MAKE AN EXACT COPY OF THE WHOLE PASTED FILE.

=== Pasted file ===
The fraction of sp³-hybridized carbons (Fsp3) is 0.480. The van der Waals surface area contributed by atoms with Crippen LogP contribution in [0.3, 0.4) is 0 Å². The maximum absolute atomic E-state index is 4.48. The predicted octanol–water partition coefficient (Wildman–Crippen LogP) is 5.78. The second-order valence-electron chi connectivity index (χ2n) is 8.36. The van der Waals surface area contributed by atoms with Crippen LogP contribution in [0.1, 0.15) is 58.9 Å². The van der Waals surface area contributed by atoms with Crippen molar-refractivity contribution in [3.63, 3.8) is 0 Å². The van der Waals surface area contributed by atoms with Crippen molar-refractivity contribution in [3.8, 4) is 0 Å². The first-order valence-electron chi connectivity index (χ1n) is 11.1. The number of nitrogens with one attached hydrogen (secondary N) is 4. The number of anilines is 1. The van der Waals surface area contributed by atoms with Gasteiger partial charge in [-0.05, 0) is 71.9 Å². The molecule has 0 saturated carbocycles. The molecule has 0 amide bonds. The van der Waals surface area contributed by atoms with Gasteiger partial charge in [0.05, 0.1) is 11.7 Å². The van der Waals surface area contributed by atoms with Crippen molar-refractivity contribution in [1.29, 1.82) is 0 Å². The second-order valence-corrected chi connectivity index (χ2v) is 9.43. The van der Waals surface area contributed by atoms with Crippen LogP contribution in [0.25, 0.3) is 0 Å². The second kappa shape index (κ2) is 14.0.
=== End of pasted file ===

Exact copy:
The fraction of sp³-hybridized carbons (Fsp3) is 0.480. The van der Waals surface area contributed by atoms with Crippen LogP contribution in [0.3, 0.4) is 0 Å². The maximum absolute atomic E-state index is 4.48. The predicted octanol–water partition coefficient (Wildman–Crippen LogP) is 5.78. The second-order valence-electron chi connectivity index (χ2n) is 8.36. The van der Waals surface area contributed by atoms with Crippen LogP contribution in [0.1, 0.15) is 58.9 Å². The van der Waals surface area contributed by atoms with Crippen molar-refractivity contribution in [3.63, 3.8) is 0 Å². The van der Waals surface area contributed by atoms with Crippen molar-refractivity contribution in [3.8, 4) is 0 Å². The first-order valence-electron chi connectivity index (χ1n) is 11.1. The number of nitrogens with one attached hydrogen (secondary N) is 4. The number of anilines is 1. The van der Waals surface area contributed by atoms with Gasteiger partial charge in [-0.05, 0) is 71.9 Å². The molecule has 0 saturated carbocycles. The molecule has 0 amide bonds. The van der Waals surface area contributed by atoms with Gasteiger partial charge in [0.05, 0.1) is 11.7 Å². The van der Waals surface area contributed by atoms with Crippen molar-refractivity contribution in [1.29, 1.82) is 0 Å². The second-order valence-corrected chi connectivity index (χ2v) is 9.43. The van der Waals surface area contributed by atoms with Crippen LogP contribution in [0.25, 0.3) is 0 Å². The second kappa shape index (κ2) is 14.0.